When a horse is infected with rabies, the outcome is invariably fatal. But taking the simple step of ensuring an annual vaccination for your horse will nearly eliminate your horse’s risk of contracting this deadly disease.
In observation of World Rabies Day
, Sept. 28, 2009, the American Association of Equine Practitioners urges veterinarians and horse owners to vaccinate horses annually for rabies. According to the Centers for Disease Control and Prevention, 42 cases of rabies were confirmed in U.S. horses in 2007, with 53 cases confirmed in 2006. While rabies exposure in horses is less common than in other domestic animals, prevention is a key step in ensuring the safety of both animals and humans.
Rabies is caused by a lyssavirus that affects the neurological system and salivary glands. Exposure in horses most commonly occurs through the bite of another infected (rabid) animal, typically a raccoon, skunk, bat, or fox. Clinical signs of rabies are variable and can take up to 12 weeks to appear after the initial infection. Although sometimes no clinical signs appear, an infected horse can show behavioral changes, such as becoming drowsy, depressed, fearful, or aggressive. Once clinical signs appear, there are no treatment options.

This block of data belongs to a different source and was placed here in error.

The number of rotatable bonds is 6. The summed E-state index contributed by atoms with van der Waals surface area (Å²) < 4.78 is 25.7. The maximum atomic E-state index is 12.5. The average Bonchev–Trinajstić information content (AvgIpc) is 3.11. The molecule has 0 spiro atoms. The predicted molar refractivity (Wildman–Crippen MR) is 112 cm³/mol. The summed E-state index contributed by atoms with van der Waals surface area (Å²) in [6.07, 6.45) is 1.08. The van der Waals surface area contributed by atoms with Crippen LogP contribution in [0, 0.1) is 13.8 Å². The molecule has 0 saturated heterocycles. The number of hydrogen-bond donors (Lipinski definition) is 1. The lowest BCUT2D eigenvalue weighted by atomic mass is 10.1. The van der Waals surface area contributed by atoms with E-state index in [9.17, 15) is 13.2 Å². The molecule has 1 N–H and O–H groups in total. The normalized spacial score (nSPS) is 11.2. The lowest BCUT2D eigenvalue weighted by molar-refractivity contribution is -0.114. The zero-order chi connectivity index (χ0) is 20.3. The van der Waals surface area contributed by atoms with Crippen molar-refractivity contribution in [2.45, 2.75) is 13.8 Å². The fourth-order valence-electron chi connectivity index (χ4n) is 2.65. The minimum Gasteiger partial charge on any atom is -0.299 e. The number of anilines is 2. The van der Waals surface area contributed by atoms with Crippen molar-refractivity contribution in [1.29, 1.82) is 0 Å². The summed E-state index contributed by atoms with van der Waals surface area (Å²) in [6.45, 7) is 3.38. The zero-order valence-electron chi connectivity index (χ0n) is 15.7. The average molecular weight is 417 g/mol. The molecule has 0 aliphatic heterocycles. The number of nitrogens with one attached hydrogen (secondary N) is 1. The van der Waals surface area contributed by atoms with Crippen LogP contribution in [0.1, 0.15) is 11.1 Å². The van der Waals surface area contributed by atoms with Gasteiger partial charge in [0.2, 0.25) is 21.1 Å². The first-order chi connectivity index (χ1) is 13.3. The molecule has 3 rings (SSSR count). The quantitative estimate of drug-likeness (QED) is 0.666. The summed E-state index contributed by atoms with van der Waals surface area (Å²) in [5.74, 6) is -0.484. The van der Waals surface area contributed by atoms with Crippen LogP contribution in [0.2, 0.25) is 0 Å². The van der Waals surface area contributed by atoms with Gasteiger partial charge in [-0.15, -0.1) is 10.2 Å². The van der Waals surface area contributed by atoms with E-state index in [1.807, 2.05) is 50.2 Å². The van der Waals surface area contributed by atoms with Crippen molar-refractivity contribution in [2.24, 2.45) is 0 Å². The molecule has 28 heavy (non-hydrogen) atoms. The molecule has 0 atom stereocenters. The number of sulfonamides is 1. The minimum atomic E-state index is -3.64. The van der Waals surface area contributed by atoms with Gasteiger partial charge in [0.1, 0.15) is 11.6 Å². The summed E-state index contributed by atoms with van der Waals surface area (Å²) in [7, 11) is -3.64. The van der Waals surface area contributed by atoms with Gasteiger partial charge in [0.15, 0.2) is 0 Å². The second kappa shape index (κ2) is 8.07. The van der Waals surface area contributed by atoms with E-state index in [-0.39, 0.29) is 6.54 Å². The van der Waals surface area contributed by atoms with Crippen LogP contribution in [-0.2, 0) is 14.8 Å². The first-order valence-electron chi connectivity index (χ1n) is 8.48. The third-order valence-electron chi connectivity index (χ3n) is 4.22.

The AAEP identifies the rabies vaccine as one of four core vaccinations for horses. Core vaccinations, as identified by the American Veterinary Medical Association, are vaccines "that protect from diseases that are endemic to a region, those with potential public health significance, required by law, virulent/highly infectious, and/or those posing a risk of severe disease. Core vaccines have clearly demonstrated efficacy and safety, and thus exhibit a high enough level of patient benefit and low enough level of risk to justify their use in the majority of patients."
See complete AAEP vaccination guidelines and instructions on properly vaccinating your horse against rabies
World Rabies Day, organized by the Alliance for Rabies Control and the U.S. Centers for Disease Control and Prevention, spreads awareness and raises funds to support the prevention of rabies in humans and animals. Last year, 85 countries around the world participated. To learn more about World Rabies Day, visit worldrabiesday.org
Disclaimer: Seek the advice of a qualified veterinarian before proceeding with any diagnosis, treatment, or therapy.